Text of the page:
My alma mater, Iowa State University, was founded in 1858... so that puts it waaaay out of the running for this list. In fact, all U.S. universities are nowhere near the top 10 (I know, go figure).
The 10 Oldest, Still-Functioning Universities in the World
1. Ahvaz Jundishapur University of Medical Sciences - Khozettan, Iran. It was founded around 200 B.C. by Shapur I, the Sassanian king.
2. The University of Al-Karaouine - Fes, Morocco. Founded in 859, the Guinness Book of World Records has recognized it as the world's oldest continuously operating, degree-granting university. (The Ahvaz Jundishapur University has not been continuously-operating)
3. Al-azhar University - Cairo, Egypt. It opened its doors in 975.
4. University of Bologna, Bologna, Italy. The first university in the western world was founded in 1088.
5. The University of Paris - Paris, France. An exact date is uncertain, but it was sometime around 1150. Teaching was suspended in 1229 and the university split into 13 different universities in 1970.
6. University of Oxford "“ Oxford, England. An exact date the actual university was founded is unknown, but it is known that teaching has existed since 1096. Oxford is the oldest university in the English-speaking world.
7. University of Modena and Reggio Emilia "“ Modena, Italy. It was founded in 1175 but has faded in and out "“ in 1338 the medieval university was replaced by three "public lectureships" but no degrees were awarded. The university was reestablished in the early 1680s.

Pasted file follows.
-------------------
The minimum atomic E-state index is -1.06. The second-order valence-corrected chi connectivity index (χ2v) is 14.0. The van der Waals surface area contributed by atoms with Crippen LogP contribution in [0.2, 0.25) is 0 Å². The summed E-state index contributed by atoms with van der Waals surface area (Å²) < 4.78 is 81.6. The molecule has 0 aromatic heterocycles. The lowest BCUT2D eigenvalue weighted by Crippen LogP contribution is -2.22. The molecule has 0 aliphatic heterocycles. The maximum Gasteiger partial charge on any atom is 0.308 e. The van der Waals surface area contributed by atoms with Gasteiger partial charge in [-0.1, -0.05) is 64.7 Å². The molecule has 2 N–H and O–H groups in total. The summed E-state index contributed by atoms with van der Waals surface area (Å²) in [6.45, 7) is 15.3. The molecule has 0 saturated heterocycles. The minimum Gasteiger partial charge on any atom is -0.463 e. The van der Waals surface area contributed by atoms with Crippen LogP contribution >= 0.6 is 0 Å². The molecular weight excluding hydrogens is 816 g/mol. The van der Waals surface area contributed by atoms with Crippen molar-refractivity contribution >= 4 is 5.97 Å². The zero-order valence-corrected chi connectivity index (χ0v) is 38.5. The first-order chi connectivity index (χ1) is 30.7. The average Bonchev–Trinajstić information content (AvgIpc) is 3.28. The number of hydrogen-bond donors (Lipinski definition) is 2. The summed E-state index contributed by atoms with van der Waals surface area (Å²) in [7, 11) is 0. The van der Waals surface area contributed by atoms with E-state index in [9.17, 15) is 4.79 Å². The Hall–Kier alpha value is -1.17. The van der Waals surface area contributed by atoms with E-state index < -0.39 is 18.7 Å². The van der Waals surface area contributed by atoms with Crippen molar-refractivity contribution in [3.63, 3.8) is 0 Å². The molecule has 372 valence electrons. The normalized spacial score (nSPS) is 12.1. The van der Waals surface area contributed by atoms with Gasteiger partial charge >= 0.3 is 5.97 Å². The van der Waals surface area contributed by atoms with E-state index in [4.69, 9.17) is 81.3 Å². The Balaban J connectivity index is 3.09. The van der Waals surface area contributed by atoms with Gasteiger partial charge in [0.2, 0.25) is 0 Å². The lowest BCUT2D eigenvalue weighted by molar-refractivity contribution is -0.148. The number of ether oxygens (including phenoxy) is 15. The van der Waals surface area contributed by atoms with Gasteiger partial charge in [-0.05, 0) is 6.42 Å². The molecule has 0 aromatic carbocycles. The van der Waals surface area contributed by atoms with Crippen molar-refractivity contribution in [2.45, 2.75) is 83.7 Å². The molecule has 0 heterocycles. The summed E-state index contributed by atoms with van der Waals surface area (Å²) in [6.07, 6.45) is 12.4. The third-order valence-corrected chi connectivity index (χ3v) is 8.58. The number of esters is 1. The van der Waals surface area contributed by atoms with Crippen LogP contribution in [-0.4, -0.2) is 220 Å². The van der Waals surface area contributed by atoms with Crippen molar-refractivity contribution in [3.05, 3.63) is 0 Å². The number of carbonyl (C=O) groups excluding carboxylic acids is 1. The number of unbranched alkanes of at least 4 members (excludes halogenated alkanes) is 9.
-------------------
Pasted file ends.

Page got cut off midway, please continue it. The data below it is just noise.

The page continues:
8. University of Cambridge "“ Cambridge, England. It is, as you might suspect, the second-oldest university in the English-speaking world. It was founded in 1209.
9. University of Salamanca "“ Salamanca, Spain. Founded in 1218, this is actually the second-oldest university in Spain. The oldest, Palencia, is no longer in existence. When Christopher Columbus was trying to gain Royal support for finding a western route to the Indies, he presented his case to geographers at this very university.
10. University of Montpellier "“ Montpellier, France. It's been around since 1220 but closed in 1793 because of the French Revolution. It opened again under the Imperial University of France in 1808.
In case you're curious, the oldest college in the U.S. is much debated, depending on your definitions.
The College of William & Mary claims to be the first college to become a university.
Harvard says it is the "oldest institution of higher education in the United States".
Johns Hopkins says it's the "first research university in the United States".
The University of Pennsylvania claims that they are "America's First University" and Georgetown says that Jesuit teaching began in 1634, which would make it the oldest. The formal campus wasn't built until 1788, however.